So will these new transport links allow Manchester, Leads, Liverpool etc to behave like a single cluster?
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    This issue was referred to in Evan Davis's excellent Mind the Gap programmes a few months ago. Ian has pretty much summarised it above.

    The number of people that live along the Leeds - Bradford - Manchester - Liverpool corridor is up there with the numbers of people who live in and around London. However, for it to be able to act as a single hub or enterprise zone, it has to be quick and easy to move within it. In other words, there would have to be a modern, quick and reliable transport network that links Leeds to Liverpool and everything in between. If we assume those 4 main cities were the hubs, there would also have to be suitable spokes from each of the centres to ensure movement within each individual city network is equally quick and easy.

    One word of warning though, Evan Davis says that it's relatively easy to enhance and promote further growth in an existing cluster, but it's very difficult (perhaps impossible) to manufacture a cluster where one doesn't already exist.

    It would be a big financial commitment to make it happen, but I would suggest that the bones of it are already in place - the nucleus of the cluster is already there. It might take a generation, but I think it's the one region in the UK that form an alternative to London and the SE.
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    (05-08-2014 06:20 PM)Martin McGrath Wrote:  One word of warning though, Evan Davis says that it's relatively easy to enhance and promote further growth in an existing cluster, but it's very difficult (perhaps impossible) to manufacture a cluster where one doesn't already exist.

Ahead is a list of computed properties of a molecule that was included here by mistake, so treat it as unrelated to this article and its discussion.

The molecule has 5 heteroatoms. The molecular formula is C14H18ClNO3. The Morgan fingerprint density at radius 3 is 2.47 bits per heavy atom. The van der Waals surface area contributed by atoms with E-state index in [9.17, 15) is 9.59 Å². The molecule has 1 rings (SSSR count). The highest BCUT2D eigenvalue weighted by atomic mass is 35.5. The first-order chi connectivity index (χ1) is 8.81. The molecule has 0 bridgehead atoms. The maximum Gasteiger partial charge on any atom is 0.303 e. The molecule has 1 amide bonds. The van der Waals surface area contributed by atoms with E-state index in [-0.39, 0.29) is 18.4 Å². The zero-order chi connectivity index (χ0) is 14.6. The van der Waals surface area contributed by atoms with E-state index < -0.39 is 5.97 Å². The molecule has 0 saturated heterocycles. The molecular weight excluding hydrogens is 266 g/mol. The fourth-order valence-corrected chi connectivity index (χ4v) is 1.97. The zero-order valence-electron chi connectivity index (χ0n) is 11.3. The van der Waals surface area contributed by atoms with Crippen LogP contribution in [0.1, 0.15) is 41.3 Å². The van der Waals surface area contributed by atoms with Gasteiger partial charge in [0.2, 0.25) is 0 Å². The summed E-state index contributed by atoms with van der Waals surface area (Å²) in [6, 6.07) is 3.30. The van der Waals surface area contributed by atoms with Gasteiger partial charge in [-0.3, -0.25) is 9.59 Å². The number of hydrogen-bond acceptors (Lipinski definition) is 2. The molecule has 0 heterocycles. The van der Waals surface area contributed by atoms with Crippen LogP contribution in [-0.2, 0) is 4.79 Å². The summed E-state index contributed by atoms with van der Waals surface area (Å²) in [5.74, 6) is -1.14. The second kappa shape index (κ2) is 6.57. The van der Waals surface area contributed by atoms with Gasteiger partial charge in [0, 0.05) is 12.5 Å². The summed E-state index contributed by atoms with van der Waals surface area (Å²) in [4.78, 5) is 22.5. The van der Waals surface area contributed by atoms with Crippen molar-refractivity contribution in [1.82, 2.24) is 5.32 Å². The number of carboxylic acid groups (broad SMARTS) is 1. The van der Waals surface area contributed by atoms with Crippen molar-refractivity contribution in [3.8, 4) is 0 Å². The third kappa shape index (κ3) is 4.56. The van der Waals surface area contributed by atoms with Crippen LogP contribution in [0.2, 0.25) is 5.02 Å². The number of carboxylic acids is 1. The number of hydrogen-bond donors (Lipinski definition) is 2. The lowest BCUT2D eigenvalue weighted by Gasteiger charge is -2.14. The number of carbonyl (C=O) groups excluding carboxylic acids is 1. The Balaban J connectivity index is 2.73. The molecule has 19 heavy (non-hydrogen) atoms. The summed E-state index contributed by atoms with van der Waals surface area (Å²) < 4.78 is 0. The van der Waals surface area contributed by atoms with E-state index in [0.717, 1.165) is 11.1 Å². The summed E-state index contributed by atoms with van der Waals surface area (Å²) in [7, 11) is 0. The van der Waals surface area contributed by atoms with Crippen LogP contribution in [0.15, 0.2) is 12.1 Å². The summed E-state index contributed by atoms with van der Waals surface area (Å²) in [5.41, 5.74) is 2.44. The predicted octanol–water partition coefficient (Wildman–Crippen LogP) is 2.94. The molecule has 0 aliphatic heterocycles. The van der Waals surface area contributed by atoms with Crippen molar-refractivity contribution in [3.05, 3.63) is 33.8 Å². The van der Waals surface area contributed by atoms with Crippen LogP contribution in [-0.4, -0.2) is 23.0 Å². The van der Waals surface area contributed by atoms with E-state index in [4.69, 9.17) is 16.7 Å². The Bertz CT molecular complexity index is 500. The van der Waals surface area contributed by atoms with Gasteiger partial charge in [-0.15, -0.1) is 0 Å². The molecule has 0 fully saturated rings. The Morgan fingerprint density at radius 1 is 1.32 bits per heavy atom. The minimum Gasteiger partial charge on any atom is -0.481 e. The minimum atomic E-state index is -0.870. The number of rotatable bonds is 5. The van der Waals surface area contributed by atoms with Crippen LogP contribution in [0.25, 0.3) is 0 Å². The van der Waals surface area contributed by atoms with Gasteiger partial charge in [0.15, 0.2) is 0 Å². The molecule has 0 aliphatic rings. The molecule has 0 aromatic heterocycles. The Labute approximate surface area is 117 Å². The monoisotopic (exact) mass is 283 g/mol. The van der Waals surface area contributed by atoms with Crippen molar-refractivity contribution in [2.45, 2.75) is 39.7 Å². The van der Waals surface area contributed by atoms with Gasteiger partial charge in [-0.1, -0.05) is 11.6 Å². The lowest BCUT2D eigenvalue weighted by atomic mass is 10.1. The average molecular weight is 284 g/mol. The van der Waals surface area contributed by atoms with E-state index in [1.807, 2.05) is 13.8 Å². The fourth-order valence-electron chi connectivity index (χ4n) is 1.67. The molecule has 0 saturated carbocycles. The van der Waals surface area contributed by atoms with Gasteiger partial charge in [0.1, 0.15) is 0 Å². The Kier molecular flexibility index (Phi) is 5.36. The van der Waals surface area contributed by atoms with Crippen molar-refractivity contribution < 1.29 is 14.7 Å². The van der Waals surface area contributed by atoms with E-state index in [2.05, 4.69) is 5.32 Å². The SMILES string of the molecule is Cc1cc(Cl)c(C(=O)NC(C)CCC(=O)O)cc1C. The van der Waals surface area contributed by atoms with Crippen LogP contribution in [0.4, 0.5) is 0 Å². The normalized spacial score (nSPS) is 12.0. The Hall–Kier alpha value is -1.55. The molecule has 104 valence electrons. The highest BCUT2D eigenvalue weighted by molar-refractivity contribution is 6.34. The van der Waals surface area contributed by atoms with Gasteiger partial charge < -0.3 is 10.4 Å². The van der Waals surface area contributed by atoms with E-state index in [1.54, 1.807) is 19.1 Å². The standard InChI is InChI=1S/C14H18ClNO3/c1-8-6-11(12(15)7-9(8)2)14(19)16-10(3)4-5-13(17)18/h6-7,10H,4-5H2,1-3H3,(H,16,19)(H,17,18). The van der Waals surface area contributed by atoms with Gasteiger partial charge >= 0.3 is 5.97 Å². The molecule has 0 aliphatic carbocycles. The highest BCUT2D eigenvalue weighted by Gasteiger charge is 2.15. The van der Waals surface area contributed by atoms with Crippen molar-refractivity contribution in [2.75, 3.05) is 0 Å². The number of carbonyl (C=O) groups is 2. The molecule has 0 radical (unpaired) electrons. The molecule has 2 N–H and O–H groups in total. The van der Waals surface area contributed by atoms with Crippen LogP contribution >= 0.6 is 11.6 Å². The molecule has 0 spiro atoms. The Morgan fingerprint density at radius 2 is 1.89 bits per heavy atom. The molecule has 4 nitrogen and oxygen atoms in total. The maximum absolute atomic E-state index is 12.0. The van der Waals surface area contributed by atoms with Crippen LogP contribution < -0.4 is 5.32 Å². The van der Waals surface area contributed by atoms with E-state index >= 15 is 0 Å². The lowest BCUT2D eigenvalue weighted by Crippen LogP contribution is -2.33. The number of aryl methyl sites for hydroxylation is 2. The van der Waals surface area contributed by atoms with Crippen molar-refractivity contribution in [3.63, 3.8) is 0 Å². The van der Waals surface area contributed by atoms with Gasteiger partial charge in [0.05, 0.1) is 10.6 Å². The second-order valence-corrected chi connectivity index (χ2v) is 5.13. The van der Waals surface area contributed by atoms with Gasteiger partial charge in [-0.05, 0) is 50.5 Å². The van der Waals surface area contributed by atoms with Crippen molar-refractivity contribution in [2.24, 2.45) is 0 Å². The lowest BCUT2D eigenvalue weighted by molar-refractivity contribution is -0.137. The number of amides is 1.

It would be a big financial commitment to make it happen, but I would suggest that the bones of it are already in place - the nucleus of the cluster is already there. It might take a generation, but I think it's the one region in the UK that form an alternative to London and the SE.

    There is already an IT cluster in Manchester along with a TV cluster in Salford so I think it can be done in a lot less than a generation. (There will also be lots of other clusters that I don’t know about.)

    Clusters can spread quickly, just look at how computer has spread from Cambridge to East London in the last year or two.
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    Sounds Awesome!

    Relocate Houses of Parliament to Bolton I say!

    Ra ra!

    Bump if you agree!
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    (05-08-2014 11:19 AM)Vanessa Warwick Wrote:  This has got to be great news for property investors!


    I have short medium and long term plans
    My long term plans stretch to 2050
    Thats when I plan to die

    As a politician George Osborne only really engages in short term plans. 5 years maximum. His overriding goal at the moment is to get reelected in May 2015.
    Prepare for boom and bust in what he says.
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    Jonathan Clarke. http://www.buytoletmk.com

    Ah yes, I saw the Evan Davis's Mind the Gap programme and just shows how clusters can gain almost unstoppable momentum when left to their own devices (ie. without council interference).

    True though, perhaps things will change over a generation. It's easy to think in terms of 10/20 years but things move over 40/50 years I guess.
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    Quite Nonsense; Government does not create "powerhouse" it can destroy them or accelerate their growth.

    You are reliant on the Northern People; whom are already a powerhouse - its in Bradfordian's blood. A report from Duport.co.uk shows Bradford is also out-performing cities such as Leeds and Sheffield in terms of new company registrations.

    Not that I would turn down £15 billion boost to the region.